“If you go up 3% and then you give up half a percent the next day, that’s pretty normal stuff,” Randy Frederick, who is the managing director of trading and derivatives at the Schwab Center for Financial Research managing director of trading and derivatives at the Schwab Center for Financial Research, told CNBC. “…But having the kind of day we had yesterday (Wednesday) and then seeing it 100% reversed within half a day is just truly extraordinary.”
Dean has said the words “market volatility” more times than he can count in 2022. Well, the market swings we saw from Wednesday to Thursday highlight that in a nutshell.
An Update on the Fed’s Balance Sheet
Along with announcing the 50-point Fed funds rate increase and the possibility of more to come, Powell provided an update on the Fed’s plan to reduce its balance sheet. According to the FOMC’s press release, the FOMC plans to “reduce the Federal Reserve’s securities holdings over time in a predictable manner primarily by adjusting the amounts reinvested of principal payments received from securities held in the System Open Market Account (SOMA). Beginning on June 1, principal payments from securities held in the SOMA will be reinvested to the extent that they exceed monthly caps.”
In the short-term, the cap will be $30 billion per month for three months on treasury securities. Then, it will increase to $60 billion per month. The cap will be at $17.5 billion per month for three months for agency mortgage-backed securities. And just like with the cap on treasury securities, the cap on the mortgage-backed securities will double (to $35 billion a month) after three months.
“At the current level of mortgage rates, the actual pace of agency MBS runoff would likely be less than this monthly cap amount,” Powell said. “Our balance sheet decisions are guided by our maximum employment and price stability goals. In that regard, we will be prepared to adjust any of the details of our approach in light of economic and financial developments.”
Remembering the Fed’s Monetary Policies
After the FOMC’s March meeting, we were fortunate to catch up with LSA Portfolio Analytics President Brad Kasper to discuss the Fed’s monetary policies. Brad reminded us that they have three core policies.
- Protecting the value of the dollar.
- Keeping employment in check.
- Keeping inflation in check.
Well, we’ve already explained how there is plenty of work to do on No. 3. Let’s keep in mind, though, that keeping inflation in check isn’t 100% in the Fed’s control. Powell didn’t touch on it in his presser, but Dean and Bud believe that a good portion of the blame for these current inflationary pressures needs to be placed on the government for the massive amount of stimulus ($5 trillion to be exact) that was pumped into the system.
Powell did highlight some progress that has been made on keeping employment in check, though. In the first quarter of 2022, employment increased by nearly 1.7 million jobs. The U.S. recorded its lowest unemployment rate in nearly 50 years in March, coming in at 3.6%.
“Improvements in labor market conditions have been widespread, including for workers at the lower end of the wage distribution as well as for African Americans and Hispanics,” Powell said. “Labor demand is very strong, and while labor force participation has increased somewhat, labor supply remains subdued. Employers are having difficulties filling job openings, and wages are rising at the fastest pace in many years.”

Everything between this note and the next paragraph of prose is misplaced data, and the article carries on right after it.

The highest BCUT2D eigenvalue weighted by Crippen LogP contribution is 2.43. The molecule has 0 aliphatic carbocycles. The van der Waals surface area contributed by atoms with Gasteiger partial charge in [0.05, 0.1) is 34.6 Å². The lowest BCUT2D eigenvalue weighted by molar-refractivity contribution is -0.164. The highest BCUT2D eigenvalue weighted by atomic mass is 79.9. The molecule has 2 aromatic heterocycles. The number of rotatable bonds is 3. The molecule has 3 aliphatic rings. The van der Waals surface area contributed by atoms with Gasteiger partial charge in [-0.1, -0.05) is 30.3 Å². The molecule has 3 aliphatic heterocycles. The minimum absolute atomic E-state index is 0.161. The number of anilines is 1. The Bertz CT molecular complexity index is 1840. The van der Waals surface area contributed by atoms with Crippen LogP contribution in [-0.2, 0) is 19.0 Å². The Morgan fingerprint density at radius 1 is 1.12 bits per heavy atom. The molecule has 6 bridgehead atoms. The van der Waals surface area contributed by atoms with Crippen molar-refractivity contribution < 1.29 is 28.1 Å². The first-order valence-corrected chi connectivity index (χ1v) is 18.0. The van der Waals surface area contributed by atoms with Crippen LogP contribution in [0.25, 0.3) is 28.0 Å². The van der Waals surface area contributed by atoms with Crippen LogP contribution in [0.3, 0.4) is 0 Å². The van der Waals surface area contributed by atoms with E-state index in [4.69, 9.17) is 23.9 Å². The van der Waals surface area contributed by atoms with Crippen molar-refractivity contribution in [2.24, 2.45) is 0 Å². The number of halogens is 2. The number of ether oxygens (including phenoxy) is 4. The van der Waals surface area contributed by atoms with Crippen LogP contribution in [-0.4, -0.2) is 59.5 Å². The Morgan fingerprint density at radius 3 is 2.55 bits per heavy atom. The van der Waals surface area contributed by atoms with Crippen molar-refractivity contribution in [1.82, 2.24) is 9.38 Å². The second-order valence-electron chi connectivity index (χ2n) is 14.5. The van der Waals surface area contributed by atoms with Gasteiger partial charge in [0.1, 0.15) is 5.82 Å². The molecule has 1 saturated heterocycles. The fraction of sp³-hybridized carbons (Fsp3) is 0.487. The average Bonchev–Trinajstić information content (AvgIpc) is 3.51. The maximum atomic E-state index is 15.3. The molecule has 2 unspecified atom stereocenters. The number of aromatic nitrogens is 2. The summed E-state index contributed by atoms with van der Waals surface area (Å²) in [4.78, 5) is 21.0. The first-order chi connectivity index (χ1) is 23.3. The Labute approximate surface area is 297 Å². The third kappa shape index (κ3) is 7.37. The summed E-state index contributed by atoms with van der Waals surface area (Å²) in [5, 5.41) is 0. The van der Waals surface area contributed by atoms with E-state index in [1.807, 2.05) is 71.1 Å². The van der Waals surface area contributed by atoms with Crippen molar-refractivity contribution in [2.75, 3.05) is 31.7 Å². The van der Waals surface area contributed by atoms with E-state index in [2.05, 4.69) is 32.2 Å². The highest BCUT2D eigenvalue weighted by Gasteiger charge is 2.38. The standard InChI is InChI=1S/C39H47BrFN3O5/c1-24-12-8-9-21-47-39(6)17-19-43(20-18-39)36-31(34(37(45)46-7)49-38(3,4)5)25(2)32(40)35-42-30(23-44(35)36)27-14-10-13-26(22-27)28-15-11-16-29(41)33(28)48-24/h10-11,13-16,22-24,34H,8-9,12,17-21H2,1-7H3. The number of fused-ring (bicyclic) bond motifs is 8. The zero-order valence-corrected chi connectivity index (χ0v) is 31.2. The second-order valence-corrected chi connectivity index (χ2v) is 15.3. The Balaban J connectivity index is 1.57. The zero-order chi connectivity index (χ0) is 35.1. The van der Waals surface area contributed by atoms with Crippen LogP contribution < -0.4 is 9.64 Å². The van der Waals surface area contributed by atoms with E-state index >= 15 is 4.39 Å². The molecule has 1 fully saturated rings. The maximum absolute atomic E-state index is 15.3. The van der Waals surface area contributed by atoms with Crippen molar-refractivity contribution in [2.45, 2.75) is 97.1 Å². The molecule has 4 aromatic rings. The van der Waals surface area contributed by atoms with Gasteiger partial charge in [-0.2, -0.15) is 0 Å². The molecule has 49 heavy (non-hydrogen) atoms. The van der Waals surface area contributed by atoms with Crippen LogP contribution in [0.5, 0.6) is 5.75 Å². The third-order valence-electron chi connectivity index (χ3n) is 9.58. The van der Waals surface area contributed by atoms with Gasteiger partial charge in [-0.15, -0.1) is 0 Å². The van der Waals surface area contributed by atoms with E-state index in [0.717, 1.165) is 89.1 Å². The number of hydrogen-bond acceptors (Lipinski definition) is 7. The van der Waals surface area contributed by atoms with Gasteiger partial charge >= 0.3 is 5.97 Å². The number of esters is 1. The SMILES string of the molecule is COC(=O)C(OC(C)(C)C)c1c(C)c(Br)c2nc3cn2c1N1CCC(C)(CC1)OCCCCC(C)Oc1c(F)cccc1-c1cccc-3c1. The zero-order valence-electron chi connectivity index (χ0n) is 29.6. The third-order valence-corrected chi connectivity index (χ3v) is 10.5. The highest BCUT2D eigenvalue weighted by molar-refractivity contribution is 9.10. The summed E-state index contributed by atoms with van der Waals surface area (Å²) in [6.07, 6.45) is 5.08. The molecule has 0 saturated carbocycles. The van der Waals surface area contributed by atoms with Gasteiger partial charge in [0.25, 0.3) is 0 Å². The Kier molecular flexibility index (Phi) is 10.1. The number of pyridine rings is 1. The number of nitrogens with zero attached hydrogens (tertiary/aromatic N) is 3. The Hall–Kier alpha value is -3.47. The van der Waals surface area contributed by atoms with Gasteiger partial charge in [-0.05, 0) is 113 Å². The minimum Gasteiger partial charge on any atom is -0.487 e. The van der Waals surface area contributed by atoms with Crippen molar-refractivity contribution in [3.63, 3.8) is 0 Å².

We’re Here to Answer Any Questions About Your Financial Planning Needs
While the improvements in the labor market are encouraging, that’s just one piece of the puzzle that we’re concerned about. At Barber Financial Group, we’re committed to helping people get to AND through retirement. Inflation is arguably hitting retirees harder than anyone right now because they’re depending on their 401(k), IRAs, and other investments to account for their income.
It’s perfectly understandable to have questions about how these rising interest rates can impact you. In fact, we’d honestly be a little concerned if you didn’t have questions. There is a lot to be keeping track of right now. Whether it’s about inflation, rising interest rates, what’s going on in the markets, or anything in between, contact your advisor with your questions today.
If you aren’t a Barber Financial Group client, we encourage you to reach out to us with questions as well. You can schedule a 20-minute ask anything session or a complimentary consultation with one of our CERTIFIED FINANCIAL PLANNER™ professionals. We are looking forward to helping you find the clarity and confidence that’s crucial to everyone in retirement.
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Investment advisory services offered through Barber Financial Group, Inc., an SEC Registered Investment Adviser.
The views expressed represent the opinion of Barber Financial Group an SEC Registered Investment Advisor. Information provided is for illustrative purposes only and does not constitute investment, tax, or legal advice. Barber Financial Group does not accept any liability for the use of the information discussed. Consult with a qualified financial, legal, or tax professional prior to taking any action.